6. DO 2 be

    DO 2 be Member
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    Forgot, you owe Uncle Sam one year of active duty for every one year of scholarship (i.e. 4 years of AD) or the length of your residency, whichever is longer (haven't yet confirmed this myself). After you are thru with AD, you'll be on the Active Reserve for 4 years (one weekend a month or something like that). Annual 45-day ADT are paid.
     
  7. JLL

    JLL New Member

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    I applied to the HPSP scholarship (Navy, AF) and I was prior commissioned as an officer in the AF. I have been offered a Navy scholarship and the AF is supposed to let me know next week after the board meets. Here's the scoop. You owe one year for each year you receive the scholarship (they don't have 3 year scholarships anymore, only 4 year). This starts after your residency training.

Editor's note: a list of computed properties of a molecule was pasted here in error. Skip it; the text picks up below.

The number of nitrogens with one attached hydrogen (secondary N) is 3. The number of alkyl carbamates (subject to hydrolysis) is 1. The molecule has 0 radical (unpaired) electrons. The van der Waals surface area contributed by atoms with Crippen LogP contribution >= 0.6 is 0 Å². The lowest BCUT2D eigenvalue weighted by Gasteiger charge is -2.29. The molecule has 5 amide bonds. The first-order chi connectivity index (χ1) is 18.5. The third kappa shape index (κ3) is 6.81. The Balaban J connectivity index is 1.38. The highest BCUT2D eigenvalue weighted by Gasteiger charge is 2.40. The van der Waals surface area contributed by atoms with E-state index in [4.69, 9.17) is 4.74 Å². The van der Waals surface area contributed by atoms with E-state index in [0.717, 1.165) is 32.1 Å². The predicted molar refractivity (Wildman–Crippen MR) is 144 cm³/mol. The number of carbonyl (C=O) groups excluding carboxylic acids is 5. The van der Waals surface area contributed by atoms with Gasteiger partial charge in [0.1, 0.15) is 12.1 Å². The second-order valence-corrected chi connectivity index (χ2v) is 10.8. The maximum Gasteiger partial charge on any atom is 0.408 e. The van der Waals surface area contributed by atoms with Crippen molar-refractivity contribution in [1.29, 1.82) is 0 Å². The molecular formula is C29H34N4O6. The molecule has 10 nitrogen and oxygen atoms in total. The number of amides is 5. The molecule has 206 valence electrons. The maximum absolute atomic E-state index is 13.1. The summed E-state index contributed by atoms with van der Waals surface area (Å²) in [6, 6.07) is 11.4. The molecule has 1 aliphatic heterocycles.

The AF has a nice web site which might answer some of your questions. (http://ci.afit.af.mil/CIM/CIMJ/cimj.asp)
    I think about 93% of this year's grads received their first choice of GME. Not bad. After your years of required service are complete, you will be put in the inactive reserves. You do not do a weekend a month, this is inactive. You don't wear a uniform (and don't get paid) and pretty much are a civilian except if a conflict breaks out, they can call you back to AD quicker if you are still on inactive reserves. You can request the regular reserves though and can continue to serve on weekends if you choose. Also, anyone can fly space A (Navy, Army, Coast Guard, retirees, cadets, etc). Not just AF people. It isn't as fun as it sounds. Sure, it is a free trip, but you are not guaranteed anything. I have sat in space A terminals for days and finally had to pay for a ticket to fly commercial because I couldn't catch a hop back home. You win some you lose some, and believe me, when you buy a commercial ticket on the spot and not 30 days in advance, you pay too much. When flying space A, allow lots of extra time.